The Literary Past and Future in C.S. Lewis’ “The Quest of Bleheris”
This Friday, Brenton Dickieson will be speaking about C.S. Lewis’s first attempt at a novel, “The Quest of Bleheris.” Though it was only available in an archive in the decades following its composition in 1916, the full text is now available in the 2020 version of Sehnsucht: The C. S. Lewis Journal: Volume 14, 2020. The full text is about 19,000 words, and though incomplete, this teenage chivalric tale by C.S. Lewis is worth reading.
Dr. Brenton Dickieson is the author of more than 1,300 articles, blog posts, essays, and reviews, and is the curator of aPilgrimInNarnia.com, which explores the intersections of faith, fantasy, and fiction. Brenton works primarily as a theologian of literature, with a Master’s degree from Regent College and a PhD from the University of Chester. Brenton is currently an Associate Professor in Applied Communications, Leadership, and Culture at the University of Prince Edward Island, Adjunct Instructor in Literature at The King’s College (New York City), Lecturer in Theology and Literature at Maritime Christian College, Distance Education Instructor in Spiritual Theology at Regent College, and Lecturer and Preceptor in Signum University’s M.A. in Imaginative Literature program. Brenton is under contract with Oxford University Press for his forthcoming book, The Shape of the Cross in C.S. Lewis’s Narrative Spiritual Theology. Brenton lives in beautiful Prince Edward Island with his superstar kindergarten teacher wife, Kerry, and their teenage son, Nicolas, a singer-songwriter.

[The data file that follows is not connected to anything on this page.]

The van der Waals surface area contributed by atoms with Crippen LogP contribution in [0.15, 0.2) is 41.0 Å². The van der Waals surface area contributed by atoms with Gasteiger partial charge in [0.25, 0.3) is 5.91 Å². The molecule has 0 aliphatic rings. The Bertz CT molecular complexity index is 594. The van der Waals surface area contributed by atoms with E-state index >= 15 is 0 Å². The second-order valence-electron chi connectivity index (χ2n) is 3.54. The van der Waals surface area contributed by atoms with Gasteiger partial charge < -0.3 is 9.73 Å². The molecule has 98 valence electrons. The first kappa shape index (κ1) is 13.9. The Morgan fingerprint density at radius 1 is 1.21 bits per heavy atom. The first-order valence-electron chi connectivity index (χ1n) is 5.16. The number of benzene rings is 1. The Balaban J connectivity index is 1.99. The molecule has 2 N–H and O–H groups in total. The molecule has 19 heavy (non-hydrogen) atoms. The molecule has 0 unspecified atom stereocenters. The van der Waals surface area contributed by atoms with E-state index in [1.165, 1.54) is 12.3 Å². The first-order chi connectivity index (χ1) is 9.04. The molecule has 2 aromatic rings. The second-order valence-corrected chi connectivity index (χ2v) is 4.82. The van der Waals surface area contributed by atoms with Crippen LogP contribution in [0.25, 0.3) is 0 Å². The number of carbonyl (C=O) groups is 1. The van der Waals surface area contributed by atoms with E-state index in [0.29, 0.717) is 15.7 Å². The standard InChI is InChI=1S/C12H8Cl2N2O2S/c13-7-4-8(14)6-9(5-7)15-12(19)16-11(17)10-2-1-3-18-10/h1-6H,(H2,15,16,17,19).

Follow the link for information on how to join the Zoom meeting on April 8 at 7:30 p.m: http://www.nycslsociety.com/meetings
Looking forward to your talk tonight.
Thanks Allyson, see you there!
Reblogged this on penwithlit.
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Oh, nice! Invited to blurb a book and also speak to a very eminent gathering. Congratulations- break a leg 🙂
Ah, I’m sorry I missed this talk. Many congratulations!
Will there be a print (and/or filmed – or audio – online) version of this talk?
I see one can order copies of Volume 14, 2020 of Sehnsucht via the website of the publisher, Wipf and Stock – and even read a fair bit of “The Quest of Bleheris” by clicking “Preview this Title” on the page for that volume!